The We Missed You Issue

Fight for Your (Reproductive) Rights: An Interview with Cecile Richards, President of Planned Parenthood

"When politicians put their own politics ahead of the health and well-being of women, that's when you run into trouble."

by Vera Papisova
21 March 2016, 9:00am

Portrait by Chuck Grant

This article appeared in the March issue of VICE magazine. Click HERE to subscribe.

Cecile Richards, the president of Planned Parenthood, is no stranger to the violence, intimidation, and legislation that has threatened the women's rights movement. Her mother, Ann Richards, was the second female governor of Texas, a vocal feminist, and a social justice leader. Like mother, like daughter, Cecile Richards is graceful and fierce, and her efforts to provide affordable health care have been both applauded and attacked.

VICE: Have you ever convinced an "antiabortion" person to become "pro-choice"?
Cecile Richards: I have seen elected officials in office, who may have been elected by saying that they were completely against abortion rights, change; and it's really happened because they have heard the stories of women—women in their own families, women constituents—who have told them about their situations. When people can develop empathy for others, it really helps break down this very rigid formulation that is essentially political.

During a congressional hearing last September, members of Congress cut you off you so many times that a mash-up video of the interruptions went viral. Even the haters were impressed by your poise.
Realising that I wasn't really there representing an organisation, or myself, I was just hoping to channel the millions of women who will never get the chance to speak up. Sometimes when other people are really being ridiculous, you just have to be quiet and let them do their thing. In many ways, I think some members of Congress really exposed, frankly, how little regard they have for women.

As president of the organisation, do you think your job would be easier if you were a man?
These issues are always going to be a challenge. I've never thought about that. The majority of folks who work at Planned Parenthood, here in the national office and around the country, are women. Of course, we have amazing men who work here. I feel that any guy who is so together that he can work at Planned Parenthood and help advance reproductive rights is really special. They're guys who really appreciate women.

When politicians put their own politics ahead of the health and well-being of women, that's when you run into trouble.

I noticed when I went to Planned Parenthood last, the patient form you fill out gives you the option of choosing your gender pronoun and identifying your gender. I've never seen that at any OB/GYN.
Now that we're celebrating 100 years, I look at how we've changed. To me, one of the exciting things is we have more folks coming to us—we're opening up trans services all over the United States. We opened a new centre in Asheville, and the clinicians talked about how excited they were to be able to provide trans services there—that folks were coming from over state lines because it was a good, nonjudgmental, safe place to go. The pride the clinicians felt, it was palpable.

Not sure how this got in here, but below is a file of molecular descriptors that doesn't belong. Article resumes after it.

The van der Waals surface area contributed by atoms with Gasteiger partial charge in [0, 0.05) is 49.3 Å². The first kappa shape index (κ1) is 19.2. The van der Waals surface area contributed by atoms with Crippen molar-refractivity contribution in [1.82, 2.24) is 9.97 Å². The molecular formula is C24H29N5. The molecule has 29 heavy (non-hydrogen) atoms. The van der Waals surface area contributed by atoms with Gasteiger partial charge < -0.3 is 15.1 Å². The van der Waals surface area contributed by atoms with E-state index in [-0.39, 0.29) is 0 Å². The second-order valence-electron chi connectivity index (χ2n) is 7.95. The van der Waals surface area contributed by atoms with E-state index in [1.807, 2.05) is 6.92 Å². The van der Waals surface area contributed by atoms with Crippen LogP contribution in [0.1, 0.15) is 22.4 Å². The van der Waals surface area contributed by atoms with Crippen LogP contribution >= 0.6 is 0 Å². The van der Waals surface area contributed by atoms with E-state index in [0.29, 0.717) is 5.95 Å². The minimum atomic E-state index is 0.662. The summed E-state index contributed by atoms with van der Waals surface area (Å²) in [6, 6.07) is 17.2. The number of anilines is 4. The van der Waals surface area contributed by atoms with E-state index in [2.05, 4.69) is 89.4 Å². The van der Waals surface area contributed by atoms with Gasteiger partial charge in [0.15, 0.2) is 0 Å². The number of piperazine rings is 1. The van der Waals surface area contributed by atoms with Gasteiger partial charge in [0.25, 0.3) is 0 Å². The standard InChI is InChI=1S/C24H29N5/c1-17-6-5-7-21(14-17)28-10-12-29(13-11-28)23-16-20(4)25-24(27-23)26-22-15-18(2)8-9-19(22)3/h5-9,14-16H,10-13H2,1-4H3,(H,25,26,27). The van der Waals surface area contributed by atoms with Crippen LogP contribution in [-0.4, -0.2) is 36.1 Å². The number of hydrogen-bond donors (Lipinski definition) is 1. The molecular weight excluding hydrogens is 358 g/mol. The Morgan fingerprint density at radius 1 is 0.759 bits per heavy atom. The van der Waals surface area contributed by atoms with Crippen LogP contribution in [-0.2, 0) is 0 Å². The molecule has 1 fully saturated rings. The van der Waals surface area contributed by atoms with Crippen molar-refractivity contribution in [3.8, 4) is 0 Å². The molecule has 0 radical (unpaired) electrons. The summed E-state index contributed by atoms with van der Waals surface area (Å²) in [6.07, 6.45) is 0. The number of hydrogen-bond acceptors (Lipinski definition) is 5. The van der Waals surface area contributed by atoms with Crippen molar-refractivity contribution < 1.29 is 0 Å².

Planned Parenthood is the nation's largest provider of sex education. Why is this an important initiative?
I think it's an important initiative for the country. It doesn't make sense to me that it's so political. The overwhelming majority of parents want their kids to get sex education, and they feel vastly under-equipped to provide it. I come from Texas, where, right now, its state policy is "abstinence only"—it doesn't really teach sex ed. It's worse now than when I was growing up there.

There's a direct correlation [between the services provided by Planned Parenthood] and reducing unintended pregnancy and the need for abortion. That's why we fought so hard for the Affordable Care Act to get no cost contraceptives.

We're at a 40-year low for teen pregnancy in the United States, and it's not because teens have quit being sexually active. It's because they get better sex education now, from a lot of sources, and they have better access to birth control.

So, what's going on in Texas?
It is really scary. There's a big case going before the Supreme Court (Whole Woman's Health v. Hellerstedt), which will fundamentally decide whether the provisions that have been made to protect legal access to abortion still stand. In Texas, only the major cities, with very few exceptions, can provide safe and legal abortion.

So, if you're a woman who lives in rural Texas, you don't have the same rights to go to a local community doctor who you trust for what is a legal procedure in the United States. Now, we've fought these same laws in other states and won, but if Texas is allowed to go through, we will see similar bills across the country, and I think the real concern is then it will be a right but in name only, not in reality. We're already seeing the reports in Texas about the number of women who have tried to terminate a pregnancy on their own.

It's over 100,000.
Exactly. When politicians put their own politics ahead of the health and well-being of women, that's when you run into trouble. That's basically what we're seeing.